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Author: Subject: Fractionating colums and application...
Dr.Bob
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[*] posted on 27-9-2018 at 12:33


I think the spiral is not actually attached to the column, thus just a simple column with a spiral thing stuffed inside, thus cheap to make. Might work fine, might be so fragile that it breaks in first use, hard to know. But it is cheap, so not a big risk. Any type of plus that keeps the packing in and does not clog the column is fine, but without insulation, the column will be hard to use well.

A really good jacketed packed or vigreaux column will cost more, but work better. It is a simple trade-off of quality verse price, which is often not linear, so often spending a little more will benefit a lot, and then after that the cost of better goes up fast.
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macckone
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[*] posted on 27-9-2018 at 13:19


A straight condenser with loosely packed fiberglass at the base and filled with rings does a very good job. I have also used broken glass tubing, you don't want it too fine but too coarse doesn't work well either. Copper or stainless steel at the base will work for some substances, ie. not too acidic.
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DavidJR
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[*] posted on 28-9-2018 at 05:52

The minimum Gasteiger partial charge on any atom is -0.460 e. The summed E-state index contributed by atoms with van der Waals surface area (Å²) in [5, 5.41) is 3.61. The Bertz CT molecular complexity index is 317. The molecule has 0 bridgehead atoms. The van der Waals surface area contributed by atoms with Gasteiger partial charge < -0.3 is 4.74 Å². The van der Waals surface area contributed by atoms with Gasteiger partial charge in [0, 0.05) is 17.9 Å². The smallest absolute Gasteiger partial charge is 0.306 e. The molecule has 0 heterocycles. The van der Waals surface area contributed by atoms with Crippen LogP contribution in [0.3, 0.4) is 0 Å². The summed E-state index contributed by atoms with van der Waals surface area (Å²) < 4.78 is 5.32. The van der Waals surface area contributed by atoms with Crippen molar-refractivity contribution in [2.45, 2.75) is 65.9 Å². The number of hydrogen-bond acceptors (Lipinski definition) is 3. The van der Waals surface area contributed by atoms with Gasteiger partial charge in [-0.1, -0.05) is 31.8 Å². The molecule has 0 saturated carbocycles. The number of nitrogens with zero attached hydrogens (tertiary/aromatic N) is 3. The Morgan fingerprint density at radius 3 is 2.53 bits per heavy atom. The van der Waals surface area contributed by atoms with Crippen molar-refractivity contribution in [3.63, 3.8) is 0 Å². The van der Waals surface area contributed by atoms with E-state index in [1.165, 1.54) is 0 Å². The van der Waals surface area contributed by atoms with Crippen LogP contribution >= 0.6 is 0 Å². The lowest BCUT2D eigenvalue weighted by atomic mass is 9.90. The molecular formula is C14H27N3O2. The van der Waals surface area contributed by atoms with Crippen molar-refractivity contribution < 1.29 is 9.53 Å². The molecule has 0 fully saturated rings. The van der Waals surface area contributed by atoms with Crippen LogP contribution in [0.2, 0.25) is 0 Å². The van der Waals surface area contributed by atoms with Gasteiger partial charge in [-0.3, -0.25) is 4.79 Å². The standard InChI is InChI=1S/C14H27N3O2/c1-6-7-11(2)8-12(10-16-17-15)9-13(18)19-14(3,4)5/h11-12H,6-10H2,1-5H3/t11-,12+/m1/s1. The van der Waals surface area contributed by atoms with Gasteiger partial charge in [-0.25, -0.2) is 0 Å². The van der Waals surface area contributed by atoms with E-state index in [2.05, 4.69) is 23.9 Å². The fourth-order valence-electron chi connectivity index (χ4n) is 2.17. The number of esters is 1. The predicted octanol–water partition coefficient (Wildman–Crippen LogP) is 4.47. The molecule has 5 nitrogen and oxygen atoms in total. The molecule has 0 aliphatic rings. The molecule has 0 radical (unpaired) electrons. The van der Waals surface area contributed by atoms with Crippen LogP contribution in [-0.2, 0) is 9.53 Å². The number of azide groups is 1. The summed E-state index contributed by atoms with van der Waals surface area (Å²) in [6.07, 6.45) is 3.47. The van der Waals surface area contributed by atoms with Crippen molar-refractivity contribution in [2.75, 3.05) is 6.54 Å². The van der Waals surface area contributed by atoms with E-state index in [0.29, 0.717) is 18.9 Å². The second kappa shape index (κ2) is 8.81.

I have a couple of nice 55cm columns packed with stainless steel scourers which work pretty well.

The columns were supplied by SGL, product code CA12/33: http://scientificglass.co.uk/contents/en-uk/d61_Condensers_Air.html. Surprisingly cheap at £10.63 excl. VAT, and excellent quality.
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wg48
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[*] posted on 28-9-2018 at 07:29


Quote: Originally posted by DavidJR  
I have a couple of nice 55cm columns packed with stainless steel scourers which work pretty well.

The columns were supplied by SGL, product code CA12/33: http://scientificglass.co.uk/contents/en-uk/d61_Condensers_Air.html. Surprisingly cheap at £10.63 excl. VAT, and excellent quality.


Yes thats cheapish for a uk supplier but what was the P&P?

I recently purchased two Chines ones 300mm £10.38 each including P&P. Unfortunately the price of the longer ones jumps to £50+.




Borosilicate glass:
Good temperature resistance and good thermal shock resistance but finite.
For normal, standard service typically 200-230°C, for short-term (minutes) service max 400°C
Maximum thermal shock resistance is 160°C
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sulfuric acid is the king
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[*] posted on 29-11-2018 at 09:38


Does anybody know which type of column is this one?
It is speciffic,unusual,but not so uncommon,it has larger diameter in lower partm and it is narrow at the top.

column.jpg - 185kB
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Magpie
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[*] posted on 29-11-2018 at 14:30


This may be a vacuum distillation column, or just an atmospheric distillation column. Here's a picture of the former, but one can find pictures of atmospheric columns like it. Column design can be very specific to the feed and the intended products.



vacuum distillation column.jpg - 101kB




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Dr.Bob
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[*] posted on 29-11-2018 at 15:23